Head-to-toe black. It’s a de rigueur look for designers with a gothic flare — Ann Demeulemeester, Yohji Yamamoto and Rick Owens come to mind. But in the hands of Catherine Quin, black is merely a preferred backdrop with which to showcase luxurious fabrics and streamlined silhouettes, the tenets of her all-black-everything collection, now in its third season.
“The concept of the brand is a pared-back wardrobe,” Quin explained on a recent trip to New York. “It’s to simplify the daily ritual of getting dressed in the morning. It’s about paring back and having this wardrobe of essentials. It’s for the woman who travels and is busy…when you don’t want [to suffer from] this decision-fatigue of having 10 million things to choose from.”
The Los Angeles-based designer, who originally hails from Bermuda, was a practicing lawyer in London with an interest in fashion. On a whim, she took evening and weekend classes in fashion design at Central Saint Martins, then restarted her life in California with her first fashion job at Vena Cava. Not long after, she worked for a production agency that manufactured clothing for brands like Theory and Helmut Lang, during which she forged relationships with factory owners and started to dream up her own business plan. Quin launched her collection, made in Los Angeles at the same factory as Rodarte, last fall with a debut spring 2015 collection comprised of wardrobe staples: jumpsuits, suiting, tunics, blouses and an assortment of little black dresses. The collection was picked up as a U.S. exclusive at the Maryam Nassir Zadeh boutique in New York but will open up to more North American retailers next spring, and is also found in Blubird in Canada, Bloom & Branch in Japan, Alex Eagle in London and on its e-commerce site, catherinequin.com.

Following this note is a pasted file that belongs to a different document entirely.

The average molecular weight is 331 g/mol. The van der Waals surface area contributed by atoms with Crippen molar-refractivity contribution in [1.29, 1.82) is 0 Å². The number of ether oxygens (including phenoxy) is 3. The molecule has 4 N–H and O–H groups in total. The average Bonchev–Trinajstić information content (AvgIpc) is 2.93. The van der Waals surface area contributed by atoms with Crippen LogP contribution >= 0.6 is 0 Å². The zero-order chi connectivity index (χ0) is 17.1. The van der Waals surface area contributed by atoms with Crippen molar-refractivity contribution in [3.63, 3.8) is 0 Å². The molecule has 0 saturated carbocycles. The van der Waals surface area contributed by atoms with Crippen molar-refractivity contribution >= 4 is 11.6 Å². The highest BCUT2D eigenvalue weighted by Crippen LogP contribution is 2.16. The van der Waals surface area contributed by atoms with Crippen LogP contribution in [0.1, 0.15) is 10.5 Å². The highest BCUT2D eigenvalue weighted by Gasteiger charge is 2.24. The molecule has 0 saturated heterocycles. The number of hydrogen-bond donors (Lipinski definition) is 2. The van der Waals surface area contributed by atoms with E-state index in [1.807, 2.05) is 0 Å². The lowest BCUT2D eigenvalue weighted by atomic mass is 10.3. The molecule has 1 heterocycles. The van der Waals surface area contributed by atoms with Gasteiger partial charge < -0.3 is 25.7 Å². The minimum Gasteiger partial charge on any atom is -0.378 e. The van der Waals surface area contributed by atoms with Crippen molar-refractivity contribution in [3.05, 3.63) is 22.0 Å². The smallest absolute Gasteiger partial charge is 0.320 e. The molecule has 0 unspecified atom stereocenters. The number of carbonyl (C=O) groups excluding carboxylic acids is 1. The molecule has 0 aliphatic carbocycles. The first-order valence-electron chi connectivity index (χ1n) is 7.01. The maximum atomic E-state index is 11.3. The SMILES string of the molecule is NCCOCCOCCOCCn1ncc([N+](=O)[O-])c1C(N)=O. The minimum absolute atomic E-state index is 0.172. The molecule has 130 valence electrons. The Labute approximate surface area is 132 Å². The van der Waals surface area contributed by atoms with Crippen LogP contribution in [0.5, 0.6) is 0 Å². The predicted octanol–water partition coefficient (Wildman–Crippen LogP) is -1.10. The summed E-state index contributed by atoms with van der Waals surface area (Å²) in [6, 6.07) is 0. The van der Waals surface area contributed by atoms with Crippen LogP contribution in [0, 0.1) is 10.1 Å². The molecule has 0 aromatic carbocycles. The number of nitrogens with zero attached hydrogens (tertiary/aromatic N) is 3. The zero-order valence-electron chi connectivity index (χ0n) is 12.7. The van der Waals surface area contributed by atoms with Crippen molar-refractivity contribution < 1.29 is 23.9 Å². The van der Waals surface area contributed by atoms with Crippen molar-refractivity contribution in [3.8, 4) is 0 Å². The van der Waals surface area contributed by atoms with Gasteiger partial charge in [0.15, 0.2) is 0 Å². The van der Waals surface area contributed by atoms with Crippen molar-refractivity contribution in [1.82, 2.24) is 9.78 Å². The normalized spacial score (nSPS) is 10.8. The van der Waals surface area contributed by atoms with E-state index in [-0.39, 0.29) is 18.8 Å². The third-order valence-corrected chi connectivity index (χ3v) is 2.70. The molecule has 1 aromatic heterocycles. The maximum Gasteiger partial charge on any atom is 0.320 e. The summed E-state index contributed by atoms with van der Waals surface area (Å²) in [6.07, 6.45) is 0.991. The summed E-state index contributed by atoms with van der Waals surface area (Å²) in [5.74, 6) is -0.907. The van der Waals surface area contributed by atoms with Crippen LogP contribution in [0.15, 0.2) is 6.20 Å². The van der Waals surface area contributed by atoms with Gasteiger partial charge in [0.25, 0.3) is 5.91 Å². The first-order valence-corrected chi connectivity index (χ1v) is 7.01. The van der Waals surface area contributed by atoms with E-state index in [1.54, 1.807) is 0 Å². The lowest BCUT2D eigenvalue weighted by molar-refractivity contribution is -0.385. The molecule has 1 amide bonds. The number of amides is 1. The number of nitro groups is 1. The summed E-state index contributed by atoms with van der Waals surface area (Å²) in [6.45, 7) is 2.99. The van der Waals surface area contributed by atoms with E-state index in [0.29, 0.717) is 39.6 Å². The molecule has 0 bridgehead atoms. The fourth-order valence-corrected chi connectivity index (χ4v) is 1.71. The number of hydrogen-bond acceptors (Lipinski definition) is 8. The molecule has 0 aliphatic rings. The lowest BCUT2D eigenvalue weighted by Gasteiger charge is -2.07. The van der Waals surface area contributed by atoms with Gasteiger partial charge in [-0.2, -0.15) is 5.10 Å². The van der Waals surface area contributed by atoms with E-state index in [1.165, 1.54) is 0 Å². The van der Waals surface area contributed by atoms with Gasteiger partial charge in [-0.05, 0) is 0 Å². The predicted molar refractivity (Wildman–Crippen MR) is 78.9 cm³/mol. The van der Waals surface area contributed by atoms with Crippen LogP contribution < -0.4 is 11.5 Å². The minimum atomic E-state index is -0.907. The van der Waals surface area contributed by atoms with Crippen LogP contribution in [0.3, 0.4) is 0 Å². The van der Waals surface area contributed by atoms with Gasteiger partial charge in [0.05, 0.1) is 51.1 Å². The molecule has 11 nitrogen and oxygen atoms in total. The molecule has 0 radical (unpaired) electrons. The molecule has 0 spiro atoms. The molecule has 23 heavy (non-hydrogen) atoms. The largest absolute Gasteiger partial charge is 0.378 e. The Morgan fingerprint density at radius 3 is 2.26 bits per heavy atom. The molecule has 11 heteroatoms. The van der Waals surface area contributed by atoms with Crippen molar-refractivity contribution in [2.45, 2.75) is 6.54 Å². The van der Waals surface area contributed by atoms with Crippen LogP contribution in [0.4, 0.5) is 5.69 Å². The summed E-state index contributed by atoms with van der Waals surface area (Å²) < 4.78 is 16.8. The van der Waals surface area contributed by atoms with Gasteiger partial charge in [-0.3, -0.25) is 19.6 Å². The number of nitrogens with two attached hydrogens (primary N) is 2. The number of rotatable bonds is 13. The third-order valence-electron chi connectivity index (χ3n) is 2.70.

Quin’s self-described “purist commitment to black” will always ground each of her collections, but eventually, the designer will begin introducing “guest” colors: “It will be a different color each season, and everything will be available in two colorways,” she explained. “People want to buy a lot of the jumpsuits they adore in different colors.” She also launched her first handbag for spring 2016 — a croc-embossed calf-hair clutch — and next season she plans to introduce a shoulder bag. “I’ll design one necklace, one bracelet, one ring, and then eventually shoes: the perfect flats, the perfect heels. I want to expand into a lifestyle brand,” she said.
The collection, which ranges from $500 up to about $1,500, is hand-finished with subtle details like covered buttons and silk lining and piping. Quin, wearing one of her own chic jumpsuits, held up an elegant dress from her spring 2016 collection. “This can be worn as a caftan with sandals or with heels as a party dress,” she said. “An older woman can wear it as a jacket. You can put your own personality into it. It’s why everything is black — it’s meant to be so versatile.”